Overall Size/Footprint: A subwoofer needs to fit into the allocated location without blocking or altering normal foot traffic patterns. For planning purposes, use the ‘real world’ footprint dimensions of the subwoofer, which includes the grille and some extra space for the power cord and signal cable. In locations where floor space is tight, consider a sealed box subwoofer, which tend to be more compact than their ported counterparts.

Finish Options: Most subwoofer manufacturers, SVS included, offer several finish options to complement your loudspeakers and other AV components. Piano gloss lends a high end feel to a home audio system and is perfect for upscale decors. Consider a more durable and scratch resistant black ash/oak or other wood grain finish for high-traffic areas with kids and pets or to match a classic wood look. In dedicated home theaters where the lights are dimmed, lower reflectivity finishes will help minimize light glare.

Room Size and Playback Level

Room size and layout has a major influence on subwoofer performance. Large rooms with open floor plans and vaulted ceilings require a more powerful subwoofer to deliver a convincing bass experience. Another option when feasible is to go with dual subwoofers since two smaller subwoofers generally offer better bass performance across the entire listening area, than a single large sub. You can read about some of the other benefits of having two or more subwoofers here: Why Go Dual.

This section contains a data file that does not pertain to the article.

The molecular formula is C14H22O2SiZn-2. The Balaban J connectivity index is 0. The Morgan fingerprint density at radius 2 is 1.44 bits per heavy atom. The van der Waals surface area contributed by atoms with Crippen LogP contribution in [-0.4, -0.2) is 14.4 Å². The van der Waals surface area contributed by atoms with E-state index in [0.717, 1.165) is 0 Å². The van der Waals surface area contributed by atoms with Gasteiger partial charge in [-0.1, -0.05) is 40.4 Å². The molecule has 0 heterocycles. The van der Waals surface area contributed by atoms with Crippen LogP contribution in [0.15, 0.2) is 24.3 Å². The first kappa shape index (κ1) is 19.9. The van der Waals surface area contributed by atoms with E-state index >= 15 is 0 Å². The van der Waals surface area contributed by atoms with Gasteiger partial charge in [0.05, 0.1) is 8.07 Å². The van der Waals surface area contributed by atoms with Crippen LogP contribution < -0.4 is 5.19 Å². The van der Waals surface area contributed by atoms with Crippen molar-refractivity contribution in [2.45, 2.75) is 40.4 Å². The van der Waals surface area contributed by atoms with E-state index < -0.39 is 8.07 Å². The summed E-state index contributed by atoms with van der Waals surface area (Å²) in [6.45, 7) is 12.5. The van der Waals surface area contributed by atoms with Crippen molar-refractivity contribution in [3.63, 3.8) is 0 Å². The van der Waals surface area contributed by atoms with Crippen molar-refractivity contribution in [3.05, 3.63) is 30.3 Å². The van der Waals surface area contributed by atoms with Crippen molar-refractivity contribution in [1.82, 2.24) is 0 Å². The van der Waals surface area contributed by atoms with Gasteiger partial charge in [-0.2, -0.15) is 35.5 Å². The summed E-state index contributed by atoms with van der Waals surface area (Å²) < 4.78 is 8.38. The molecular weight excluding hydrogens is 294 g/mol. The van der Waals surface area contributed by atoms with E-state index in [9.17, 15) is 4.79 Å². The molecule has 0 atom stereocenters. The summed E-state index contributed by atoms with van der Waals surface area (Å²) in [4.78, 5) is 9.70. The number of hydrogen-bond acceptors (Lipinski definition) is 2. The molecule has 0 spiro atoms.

In addition to room size, your preferred system playback level also has a significant influence. If you like to push your home audio system to loud levels (like an IMAX theater) and want to generate sound pressure levels that let you ‘feel the bass’ from action movies and music, consider a larger subwoofer with a higher amplifier rating and a bigger driver to achieve extreme performance. Conversely, if you listen at more moderate levels, a smaller and less powerful powered subwoofer can deliver a no-compromise experience that enhances all your audio content, and will also be easy to integrate in your room.


Most people don’t have unlimited funds to spend on bass, so budget is an important factor. High performance subwoofers require massive magnets and motor structures as well as powerful internal amplifiers, which makes them heavy. Cheaper lightweight subwoofers simply can generate the same amount of bass and SPLs to the limits of human hearing as larger, heavier models, which almost defeats the purpose of adding a subwoofer. You should be prepared to spend at least $500 for this level of performance in a small to medium sized room and more for larger rooms.

Common Home Audio System Applications